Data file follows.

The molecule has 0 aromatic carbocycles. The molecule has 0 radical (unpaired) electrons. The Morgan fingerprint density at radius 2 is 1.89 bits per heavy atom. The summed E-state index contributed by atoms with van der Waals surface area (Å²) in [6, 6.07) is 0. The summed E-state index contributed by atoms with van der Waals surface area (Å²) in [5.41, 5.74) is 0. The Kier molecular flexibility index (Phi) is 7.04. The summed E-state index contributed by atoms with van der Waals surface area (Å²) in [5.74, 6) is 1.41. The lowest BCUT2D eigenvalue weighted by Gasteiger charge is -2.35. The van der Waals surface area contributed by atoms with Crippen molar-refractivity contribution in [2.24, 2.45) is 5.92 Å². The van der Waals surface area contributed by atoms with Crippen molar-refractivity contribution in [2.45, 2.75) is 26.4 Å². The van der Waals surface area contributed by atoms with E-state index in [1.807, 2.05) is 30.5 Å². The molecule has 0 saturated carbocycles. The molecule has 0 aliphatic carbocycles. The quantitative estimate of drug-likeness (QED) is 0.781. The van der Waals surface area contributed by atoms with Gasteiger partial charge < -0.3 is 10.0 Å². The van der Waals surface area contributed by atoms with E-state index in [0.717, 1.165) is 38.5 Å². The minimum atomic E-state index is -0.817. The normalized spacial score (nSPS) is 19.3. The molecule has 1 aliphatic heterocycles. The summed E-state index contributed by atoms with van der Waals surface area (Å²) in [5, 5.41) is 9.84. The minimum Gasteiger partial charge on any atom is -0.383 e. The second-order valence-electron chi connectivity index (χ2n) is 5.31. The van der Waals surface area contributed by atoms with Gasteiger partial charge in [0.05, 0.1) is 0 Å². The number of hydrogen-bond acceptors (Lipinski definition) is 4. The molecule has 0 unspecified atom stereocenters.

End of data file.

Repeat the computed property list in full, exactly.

The molecule has 0 aromatic carbocycles. The molecule has 0 radical (unpaired) electrons. The Morgan fingerprint density at radius 2 is 1.89 bits per heavy atom. The summed E-state index contributed by atoms with van der Waals surface area (Å²) in [6, 6.07) is 0. The summed E-state index contributed by atoms with van der Waals surface area (Å²) in [5.41, 5.74) is 0. The Kier molecular flexibility index (Phi) is 7.04. The summed E-state index contributed by atoms with van der Waals surface area (Å²) in [5.74, 6) is 1.41. The lowest BCUT2D eigenvalue weighted by Gasteiger charge is -2.35. The van der Waals surface area contributed by atoms with Crippen molar-refractivity contribution in [2.24, 2.45) is 5.92 Å². The van der Waals surface area contributed by atoms with Crippen molar-refractivity contribution in [2.45, 2.75) is 26.4 Å². The van der Waals surface area contributed by atoms with E-state index in [1.807, 2.05) is 30.5 Å². The molecule has 0 saturated carbocycles. The molecule has 0 aliphatic carbocycles. The quantitative estimate of drug-likeness (QED) is 0.781. The van der Waals surface area contributed by atoms with Gasteiger partial charge < -0.3 is 10.0 Å². The van der Waals surface area contributed by atoms with E-state index in [0.717, 1.165) is 38.5 Å². The minimum atomic E-state index is -0.817. The normalized spacial score (nSPS) is 19.3. The molecule has 1 aliphatic heterocycles. The summed E-state index contributed by atoms with van der Waals surface area (Å²) in [5, 5.41) is 9.84. The minimum Gasteiger partial charge on any atom is -0.383 e. The second-order valence-electron chi connectivity index (χ2n) is 5.31. The van der Waals surface area contributed by atoms with Gasteiger partial charge in [0.05, 0.1) is 0 Å². The number of hydrogen-bond acceptors (Lipinski definition) is 4. The molecule has 0 unspecified atom stereocenters.